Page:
This was Robert Heinlein's first juvenile novel, published in 1947. In its alternate post-WW2 timeline, the United Nations (and, in theory, only the United Nations) holds nuclear weapons "for peacekeeping purposes". Rocket travel is commonplace, but apparently only suborbital. As the book opens, three young boys (Art, Morrie, and Ross) are testing their own rocket in a remote field. It blows up, but never mind that: on their way home, they discover a bloodied unconscious man and it turns out it's Art's uncle, famous Manhattan Project physicist Dr. Donald Cargraves!
He recovers quickly, only to enlist the lads in an audacious scheme: to use his mad nuclear skillz in a rocket that will take them to the Moon! After some parental haggling, it's on: off to the desert to build, test, and launch Cargraves' unique design. They are working "on a shoestring" budget, buying an older freight rocket at scrap prices, using Cargraves' connections to get fissionable material, and after a few months of welding, they're off. There have been some intrusions and sabotage along the way, but they make it.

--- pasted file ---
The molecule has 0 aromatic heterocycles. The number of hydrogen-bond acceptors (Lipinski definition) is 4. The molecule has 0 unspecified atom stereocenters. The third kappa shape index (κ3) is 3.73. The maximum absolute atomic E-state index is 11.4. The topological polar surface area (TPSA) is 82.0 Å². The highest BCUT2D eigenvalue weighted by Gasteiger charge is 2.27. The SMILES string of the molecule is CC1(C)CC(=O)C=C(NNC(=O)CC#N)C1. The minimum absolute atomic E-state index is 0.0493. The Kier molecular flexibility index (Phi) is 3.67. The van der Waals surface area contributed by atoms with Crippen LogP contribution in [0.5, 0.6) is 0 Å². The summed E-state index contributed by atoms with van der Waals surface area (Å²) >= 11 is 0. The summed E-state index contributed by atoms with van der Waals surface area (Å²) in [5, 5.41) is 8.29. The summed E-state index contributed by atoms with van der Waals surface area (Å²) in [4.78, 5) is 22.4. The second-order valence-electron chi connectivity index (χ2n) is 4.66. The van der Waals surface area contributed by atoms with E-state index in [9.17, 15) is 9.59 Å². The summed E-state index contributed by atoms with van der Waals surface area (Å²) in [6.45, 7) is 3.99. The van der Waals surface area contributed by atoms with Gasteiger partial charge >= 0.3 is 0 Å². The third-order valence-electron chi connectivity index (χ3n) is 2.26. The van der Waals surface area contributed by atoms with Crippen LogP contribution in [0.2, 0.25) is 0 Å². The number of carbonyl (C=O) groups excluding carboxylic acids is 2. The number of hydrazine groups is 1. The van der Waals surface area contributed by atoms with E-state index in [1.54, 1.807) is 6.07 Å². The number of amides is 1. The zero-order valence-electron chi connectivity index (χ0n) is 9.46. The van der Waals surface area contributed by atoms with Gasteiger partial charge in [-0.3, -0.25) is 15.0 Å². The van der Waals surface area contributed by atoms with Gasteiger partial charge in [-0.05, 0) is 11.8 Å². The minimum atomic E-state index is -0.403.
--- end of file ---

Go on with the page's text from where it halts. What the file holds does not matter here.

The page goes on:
Only to run into (spoiler ahead) Moon Nazis. Apparently they figured out the same thing Cargraves did, only slightly quicker. (I guess Wernher von Braun stuck with the Nazis in this alternate future.) And their nefarious plans involve raining down nuclear destruction on Earth. As soon as they get rid of these pesky intruding Americans.
Well, it's all pretty ludicrous. The Nazi stuff is cartoonish. But in a fun way. Cargraves is the classic Heinlein Sage, many pages devoted to his semi-cantankerous dispensing of knowledge, philosophy, and opinion to the kids.